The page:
1 day ago - 26,895 notes - Via - Source

Students and Praise

intj-confessions:

last-snowfall:

geardrops:

swanjolras:

out of all the aspects of millennial-bashing, i think the one that most confuses me is the “millennials all got trophies as a kid, so now they’re all self-centered narcissists” theory

like— kids are pretty smart, y’all. they can see that every kid on the team gets a trophy and is told they did a good job; they can also see that not every kid on the team deserves a trophy, and not everyone did do a good job

the logical conclusion to draw from this is not “i’m great and i deserve praise”— it’s “no matter how mediocre i am, people will still praise me to make me feel better, so i can’t trust any compliments or accolades i receive”

this is not a recipe for overconfidence and narcissism. it is a recipe for constant self-guessing, low self-esteem, and a distrust of one’s own abilities and skills.

where did this whole “ugh millennials think their so-so work is super great” thing even come from it is a goddamn mystery

what fucking kills me is, yeah, maybe we got the trophies, but who gave them out

this is not a recipe for overconfidence and narcissism. it is a recipe for constant self-guessing, low self-esteem, and a distrust of one’s own abilities and skills.

Which is pretty much what mental health practitioners observe happening.

It’s also what I observed happening as a singing teacher: the older kids literally would not believe a positive word I said until I had proved I would tell them they screwed up/had done badly/etc. I did so in as useful a way as possible (“So this passage. We really need to work on this passage. A lot. This passage is not good yet.”), but with almost every adolescent I taught I had to prove I would give them straight-up criticism before they would parse my praise as anything other than meaningless “the grownups always do this” noise.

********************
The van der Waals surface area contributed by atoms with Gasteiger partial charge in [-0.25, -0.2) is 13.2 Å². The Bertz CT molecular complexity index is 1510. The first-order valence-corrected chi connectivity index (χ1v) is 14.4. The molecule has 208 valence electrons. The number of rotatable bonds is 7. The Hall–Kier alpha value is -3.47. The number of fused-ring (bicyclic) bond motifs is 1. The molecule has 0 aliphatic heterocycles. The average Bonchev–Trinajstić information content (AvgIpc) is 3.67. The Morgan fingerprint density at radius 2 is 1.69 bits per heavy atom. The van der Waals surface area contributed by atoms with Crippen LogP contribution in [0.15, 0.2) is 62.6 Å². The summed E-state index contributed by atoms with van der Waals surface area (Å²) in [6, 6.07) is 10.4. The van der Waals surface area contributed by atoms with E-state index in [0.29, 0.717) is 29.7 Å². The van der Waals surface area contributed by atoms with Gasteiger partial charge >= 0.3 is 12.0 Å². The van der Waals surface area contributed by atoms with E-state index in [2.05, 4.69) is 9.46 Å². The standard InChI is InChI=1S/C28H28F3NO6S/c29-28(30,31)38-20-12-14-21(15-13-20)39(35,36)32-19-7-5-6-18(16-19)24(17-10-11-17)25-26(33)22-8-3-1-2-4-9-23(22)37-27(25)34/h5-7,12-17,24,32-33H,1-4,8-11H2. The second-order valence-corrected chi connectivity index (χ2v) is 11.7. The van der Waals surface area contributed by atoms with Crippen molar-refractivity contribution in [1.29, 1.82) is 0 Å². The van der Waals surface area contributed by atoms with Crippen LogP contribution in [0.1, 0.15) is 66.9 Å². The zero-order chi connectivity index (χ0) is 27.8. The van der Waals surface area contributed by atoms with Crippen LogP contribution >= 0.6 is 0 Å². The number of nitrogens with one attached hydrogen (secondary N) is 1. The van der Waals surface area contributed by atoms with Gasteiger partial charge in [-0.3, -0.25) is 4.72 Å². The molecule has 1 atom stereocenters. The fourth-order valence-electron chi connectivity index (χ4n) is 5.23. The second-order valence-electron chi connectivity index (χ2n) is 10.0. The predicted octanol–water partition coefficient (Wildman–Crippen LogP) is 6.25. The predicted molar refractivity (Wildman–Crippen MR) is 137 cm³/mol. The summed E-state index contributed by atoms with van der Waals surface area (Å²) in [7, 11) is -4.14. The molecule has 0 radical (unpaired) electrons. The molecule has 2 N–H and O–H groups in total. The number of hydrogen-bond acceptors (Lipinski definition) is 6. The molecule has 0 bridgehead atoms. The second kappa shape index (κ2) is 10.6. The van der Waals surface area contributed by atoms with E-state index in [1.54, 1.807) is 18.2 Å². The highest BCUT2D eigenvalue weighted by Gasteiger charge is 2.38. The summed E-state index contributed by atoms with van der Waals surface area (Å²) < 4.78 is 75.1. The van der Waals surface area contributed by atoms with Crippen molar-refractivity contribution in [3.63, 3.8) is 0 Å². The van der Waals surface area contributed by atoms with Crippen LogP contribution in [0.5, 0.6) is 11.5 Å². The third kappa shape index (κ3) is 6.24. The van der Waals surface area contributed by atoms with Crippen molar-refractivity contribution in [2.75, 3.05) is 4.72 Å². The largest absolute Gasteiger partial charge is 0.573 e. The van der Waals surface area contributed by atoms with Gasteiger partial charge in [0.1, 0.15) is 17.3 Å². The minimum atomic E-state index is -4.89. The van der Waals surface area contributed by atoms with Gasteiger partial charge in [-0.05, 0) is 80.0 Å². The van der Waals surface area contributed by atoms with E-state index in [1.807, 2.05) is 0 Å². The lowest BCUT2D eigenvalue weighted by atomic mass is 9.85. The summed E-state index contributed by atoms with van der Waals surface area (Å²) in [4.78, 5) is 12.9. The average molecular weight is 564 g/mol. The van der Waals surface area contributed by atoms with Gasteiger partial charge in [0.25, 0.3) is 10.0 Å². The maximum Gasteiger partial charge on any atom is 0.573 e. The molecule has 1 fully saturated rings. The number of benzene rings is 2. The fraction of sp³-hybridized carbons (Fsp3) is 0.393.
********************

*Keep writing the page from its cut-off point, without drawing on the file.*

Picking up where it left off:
I studied to be a teacher in and I find this whole discussion fascinating. We were told that there was no issue with self-confidence with today’s children (in the US). That because of such frequent, undeserving praise, students had issues dealing with failure when they reached college/real world. I have certainly never understood the trend for blanket praise. Everyone has something about them is praiseworthy, and it does children a disservice to lump them all together like this.

We were taught that praise had to be specific or it was absolutely worthless. Telling Susie she’s smart or Todd that he’s great means nothing. You had to identify what they were doing right so that they could do it again. Tell them their strengths. Identify and remark on the specific techniques that they use.

I don’t know if they’re moving away from the blanket praise model in the current crop of teachers (I studied education in 2008). Teaching methods change all the time, but that doesn’t mean that tenured teachers are getting the memo, or that school districts are implementing the new methods.

H